• 7. Can we incorporate the concept of psychological ownership from the organisational to educational context? It is my organisation! It is my learning environment! commitment satisfaction self-esteem performance citizenshipSunday, July 15, 2012
  • 8. Theory of psychological ownership Sense of responsibility Sense of identity Sense of accountability Sense of self-efficacy http://www.frontporchrepublic.com/wp-content/uploads/2009/09/home-ownership.jpg Sense of belongingnessSunday, July 15, 2012
  • 9. Sense of responsibility When we feel we own something, we feel responsible for protecting it and defending our rights. When we protect our possessions, we tend to make improvements, control or limit access by others. When we feel responsible for a target, we invest ourselves into it through energy, time and concern.Sunday, July 15, 2012
  • 10. Sense of identity We establish, maintain and reproduce self-identity through interactions with tangible and intangible targets, e.g. “this is my profession”. There are certain possession rituals, e.g. displaying and personalizing own possessions. These rituals transform the culturally prescribed meaning of targets to self-identity.Sunday, July 15, 2012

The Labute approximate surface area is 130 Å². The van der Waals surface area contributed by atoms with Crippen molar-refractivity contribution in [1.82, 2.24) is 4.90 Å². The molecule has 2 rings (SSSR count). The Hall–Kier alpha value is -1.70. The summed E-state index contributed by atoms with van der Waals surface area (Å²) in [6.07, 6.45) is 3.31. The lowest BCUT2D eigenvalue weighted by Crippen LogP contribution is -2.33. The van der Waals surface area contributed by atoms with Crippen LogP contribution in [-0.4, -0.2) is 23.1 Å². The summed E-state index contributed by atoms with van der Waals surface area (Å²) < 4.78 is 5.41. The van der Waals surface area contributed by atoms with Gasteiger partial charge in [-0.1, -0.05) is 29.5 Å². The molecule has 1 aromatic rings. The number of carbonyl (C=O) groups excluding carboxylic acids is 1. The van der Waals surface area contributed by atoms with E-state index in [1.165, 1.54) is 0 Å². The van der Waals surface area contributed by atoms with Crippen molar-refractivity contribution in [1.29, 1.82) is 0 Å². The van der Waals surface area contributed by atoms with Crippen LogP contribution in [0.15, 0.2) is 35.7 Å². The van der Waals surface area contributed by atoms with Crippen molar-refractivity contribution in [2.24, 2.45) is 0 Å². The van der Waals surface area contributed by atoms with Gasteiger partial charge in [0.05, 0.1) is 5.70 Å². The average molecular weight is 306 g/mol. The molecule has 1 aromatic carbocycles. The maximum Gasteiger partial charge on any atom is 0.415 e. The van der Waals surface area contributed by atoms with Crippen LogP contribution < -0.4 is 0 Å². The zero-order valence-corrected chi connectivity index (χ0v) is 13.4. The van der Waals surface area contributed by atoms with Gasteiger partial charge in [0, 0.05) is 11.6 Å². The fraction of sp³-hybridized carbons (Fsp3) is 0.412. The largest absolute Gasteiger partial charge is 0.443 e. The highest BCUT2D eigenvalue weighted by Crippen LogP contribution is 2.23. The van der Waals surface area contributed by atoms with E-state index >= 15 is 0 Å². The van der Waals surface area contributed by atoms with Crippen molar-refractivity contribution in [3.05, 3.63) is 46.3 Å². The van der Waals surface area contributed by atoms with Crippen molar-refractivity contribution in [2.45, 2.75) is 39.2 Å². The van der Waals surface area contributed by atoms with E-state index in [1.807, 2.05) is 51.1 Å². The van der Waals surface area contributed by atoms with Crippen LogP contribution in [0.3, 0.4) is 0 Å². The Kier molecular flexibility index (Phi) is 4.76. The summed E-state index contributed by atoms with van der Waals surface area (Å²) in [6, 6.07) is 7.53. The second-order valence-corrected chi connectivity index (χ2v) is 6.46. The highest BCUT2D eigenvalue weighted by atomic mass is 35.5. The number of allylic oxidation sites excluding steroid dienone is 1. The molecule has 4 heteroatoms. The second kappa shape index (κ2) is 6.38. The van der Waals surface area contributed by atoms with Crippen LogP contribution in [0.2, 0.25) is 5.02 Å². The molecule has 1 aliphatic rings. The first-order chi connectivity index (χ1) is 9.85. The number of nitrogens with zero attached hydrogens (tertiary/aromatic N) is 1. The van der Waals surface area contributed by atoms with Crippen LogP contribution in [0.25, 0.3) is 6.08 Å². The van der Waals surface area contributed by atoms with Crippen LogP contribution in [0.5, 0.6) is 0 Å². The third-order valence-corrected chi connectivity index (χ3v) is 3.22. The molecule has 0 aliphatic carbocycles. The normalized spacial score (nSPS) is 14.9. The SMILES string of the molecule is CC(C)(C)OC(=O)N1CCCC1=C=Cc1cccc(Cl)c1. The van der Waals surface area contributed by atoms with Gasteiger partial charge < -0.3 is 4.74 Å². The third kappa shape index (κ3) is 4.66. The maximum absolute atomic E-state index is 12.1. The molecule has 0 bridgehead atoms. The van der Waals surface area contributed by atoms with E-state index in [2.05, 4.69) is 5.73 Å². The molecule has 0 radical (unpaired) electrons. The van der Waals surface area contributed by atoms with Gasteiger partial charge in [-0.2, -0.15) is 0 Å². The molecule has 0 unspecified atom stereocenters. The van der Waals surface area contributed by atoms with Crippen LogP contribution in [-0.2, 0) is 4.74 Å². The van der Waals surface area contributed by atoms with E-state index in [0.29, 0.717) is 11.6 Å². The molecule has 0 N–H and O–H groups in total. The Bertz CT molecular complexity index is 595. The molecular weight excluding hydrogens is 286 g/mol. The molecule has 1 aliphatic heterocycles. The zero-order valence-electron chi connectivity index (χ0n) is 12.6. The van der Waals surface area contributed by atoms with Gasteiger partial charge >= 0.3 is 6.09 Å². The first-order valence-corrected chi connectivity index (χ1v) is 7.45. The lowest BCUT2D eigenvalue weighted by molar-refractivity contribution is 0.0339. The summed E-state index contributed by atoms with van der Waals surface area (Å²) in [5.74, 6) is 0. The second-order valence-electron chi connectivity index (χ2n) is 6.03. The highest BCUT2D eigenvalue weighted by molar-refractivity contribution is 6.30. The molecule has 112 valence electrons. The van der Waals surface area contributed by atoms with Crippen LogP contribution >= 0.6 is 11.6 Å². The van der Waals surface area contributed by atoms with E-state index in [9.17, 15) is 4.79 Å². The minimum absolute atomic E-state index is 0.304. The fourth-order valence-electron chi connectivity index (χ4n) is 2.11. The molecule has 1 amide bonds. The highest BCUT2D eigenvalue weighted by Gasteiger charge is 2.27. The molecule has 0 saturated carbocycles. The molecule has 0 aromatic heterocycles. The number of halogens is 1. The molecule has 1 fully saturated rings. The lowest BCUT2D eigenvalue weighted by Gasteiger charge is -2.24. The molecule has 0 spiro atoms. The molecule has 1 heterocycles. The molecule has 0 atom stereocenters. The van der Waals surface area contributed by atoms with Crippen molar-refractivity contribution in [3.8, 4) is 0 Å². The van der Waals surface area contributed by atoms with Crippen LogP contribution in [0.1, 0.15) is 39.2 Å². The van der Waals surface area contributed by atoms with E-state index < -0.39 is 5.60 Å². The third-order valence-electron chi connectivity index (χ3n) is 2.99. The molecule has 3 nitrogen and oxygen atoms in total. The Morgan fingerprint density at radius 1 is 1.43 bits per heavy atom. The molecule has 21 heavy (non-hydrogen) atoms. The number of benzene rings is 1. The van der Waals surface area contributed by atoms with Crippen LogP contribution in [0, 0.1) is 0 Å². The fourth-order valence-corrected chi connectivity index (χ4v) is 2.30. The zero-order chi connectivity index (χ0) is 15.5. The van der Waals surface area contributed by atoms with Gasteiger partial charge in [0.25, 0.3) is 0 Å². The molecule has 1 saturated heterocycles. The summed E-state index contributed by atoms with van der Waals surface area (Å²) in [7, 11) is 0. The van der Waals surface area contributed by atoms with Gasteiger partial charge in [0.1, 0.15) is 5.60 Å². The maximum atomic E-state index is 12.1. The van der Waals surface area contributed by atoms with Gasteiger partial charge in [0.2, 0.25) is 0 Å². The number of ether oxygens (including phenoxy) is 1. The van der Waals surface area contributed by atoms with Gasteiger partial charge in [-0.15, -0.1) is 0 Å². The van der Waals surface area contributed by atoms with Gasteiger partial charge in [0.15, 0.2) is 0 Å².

• 11. Sense of accountability When we feel we own something, we expect from ourselves to be accountable for these targets. We also expect that others hold us accountable for the target. We feel accountable for what happens to and with targets, especially when we perceive the targets as extension of the self. http://www.hrea.org/erc/Library/First_Steps/image4.gifSunday, July 15, 2012
  • 12. Sense of self-efficacy Sense of self-efficacy relates to the belief in own competencies enabling successful performance in a specific task (Bandura, 1997). When we feel we own something, our self-efficacy may become stronger, e.g. we believe we can control/modify the target.Sunday, July 15, 2012
  • 13. Sense of belongingness Belongingness is a fundamental human need to belong, e.g. need for a home. When we feel we own something, we feel attached to it, e.g. to places, objects, people. “Having a place” is one of the strongest socio-emotional needs. http://www.zazzle.de/i_liebe_gehoren_t_shirt-235692423549328379Sunday, July 15, 2012
  • 14. Questions of the study 1. How well can we measure psychological ownership related to such learning environments as ePortfolios, with items derived from the organizational context? 2. How is psychological ownership related to perceived control over the elements of a learning environment? 3. Is psychological ownership related to how students develop and use their ePortfolios? Is ePortfolio practice related to the quality of learning?Sunday, July 15, 2012
  • 15. Conceptual model of the study Used in the study on psychological ownership related to ePortfolios The Antecedents-Consequences-Model (ACM) of the studySunday, July 15, 2012